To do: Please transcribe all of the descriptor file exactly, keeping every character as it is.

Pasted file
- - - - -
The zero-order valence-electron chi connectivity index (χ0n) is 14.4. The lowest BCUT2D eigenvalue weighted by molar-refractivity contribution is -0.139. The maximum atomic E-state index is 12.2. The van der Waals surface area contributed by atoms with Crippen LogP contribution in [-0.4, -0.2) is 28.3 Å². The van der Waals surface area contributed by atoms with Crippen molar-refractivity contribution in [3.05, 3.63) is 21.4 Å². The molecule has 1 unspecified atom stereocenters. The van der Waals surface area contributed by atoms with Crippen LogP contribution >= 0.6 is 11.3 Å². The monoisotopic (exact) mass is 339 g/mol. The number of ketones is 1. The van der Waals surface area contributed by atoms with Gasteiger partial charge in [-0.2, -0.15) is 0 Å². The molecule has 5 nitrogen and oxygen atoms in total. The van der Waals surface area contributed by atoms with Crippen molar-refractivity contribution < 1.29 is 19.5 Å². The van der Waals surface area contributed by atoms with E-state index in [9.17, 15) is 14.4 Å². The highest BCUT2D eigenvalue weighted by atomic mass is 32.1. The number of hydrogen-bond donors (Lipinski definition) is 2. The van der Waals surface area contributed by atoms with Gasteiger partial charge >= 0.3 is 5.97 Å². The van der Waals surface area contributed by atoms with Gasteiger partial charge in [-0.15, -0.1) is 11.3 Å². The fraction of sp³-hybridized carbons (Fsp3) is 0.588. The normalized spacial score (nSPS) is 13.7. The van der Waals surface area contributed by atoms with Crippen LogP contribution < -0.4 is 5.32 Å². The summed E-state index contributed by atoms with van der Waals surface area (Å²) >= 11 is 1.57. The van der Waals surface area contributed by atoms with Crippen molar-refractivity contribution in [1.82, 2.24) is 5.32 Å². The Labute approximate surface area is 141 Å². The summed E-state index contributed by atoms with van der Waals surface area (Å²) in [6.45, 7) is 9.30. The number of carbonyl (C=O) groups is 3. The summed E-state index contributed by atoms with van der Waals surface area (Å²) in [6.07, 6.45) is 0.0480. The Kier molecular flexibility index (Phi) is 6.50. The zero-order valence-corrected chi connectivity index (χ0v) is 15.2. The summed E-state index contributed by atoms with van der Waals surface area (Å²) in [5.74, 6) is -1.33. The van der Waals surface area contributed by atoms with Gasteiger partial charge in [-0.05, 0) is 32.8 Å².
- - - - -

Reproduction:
The zero-order valence-electron chi connectivity index (χ0n) is 14.4. The lowest BCUT2D eigenvalue weighted by molar-refractivity contribution is -0.139. The maximum atomic E-state index is 12.2. The van der Waals surface area contributed by atoms with Crippen LogP contribution in [-0.4, -0.2) is 28.3 Å². The van der Waals surface area contributed by atoms with Crippen molar-refractivity contribution in [3.05, 3.63) is 21.4 Å². The molecule has 1 unspecified atom stereocenters. The van der Waals surface area contributed by atoms with Crippen LogP contribution >= 0.6 is 11.3 Å². The monoisotopic (exact) mass is 339 g/mol. The number of ketones is 1. The van der Waals surface area contributed by atoms with Gasteiger partial charge in [-0.2, -0.15) is 0 Å². The molecule has 5 nitrogen and oxygen atoms in total. The van der Waals surface area contributed by atoms with Crippen molar-refractivity contribution < 1.29 is 19.5 Å². The van der Waals surface area contributed by atoms with E-state index in [9.17, 15) is 14.4 Å². The highest BCUT2D eigenvalue weighted by atomic mass is 32.1. The number of hydrogen-bond donors (Lipinski definition) is 2. The van der Waals surface area contributed by atoms with Gasteiger partial charge >= 0.3 is 5.97 Å². The van der Waals surface area contributed by atoms with Gasteiger partial charge in [-0.15, -0.1) is 11.3 Å². The fraction of sp³-hybridized carbons (Fsp3) is 0.588. The normalized spacial score (nSPS) is 13.7. The van der Waals surface area contributed by atoms with Crippen LogP contribution < -0.4 is 5.32 Å². The summed E-state index contributed by atoms with van der Waals surface area (Å²) >= 11 is 1.57. The van der Waals surface area contributed by atoms with Crippen molar-refractivity contribution in [1.82, 2.24) is 5.32 Å². The Labute approximate surface area is 141 Å². The summed E-state index contributed by atoms with van der Waals surface area (Å²) in [6.45, 7) is 9.30. The number of carbonyl (C=O) groups is 3. The summed E-state index contributed by atoms with van der Waals surface area (Å²) in [6.07, 6.45) is 0.0480. The Kier molecular flexibility index (Phi) is 6.50. The zero-order valence-corrected chi connectivity index (χ0v) is 15.2. The summed E-state index contributed by atoms with van der Waals surface area (Å²) in [5.74, 6) is -1.33. The van der Waals surface area contributed by atoms with Gasteiger partial charge in [-0.05, 0) is 32.8 Å².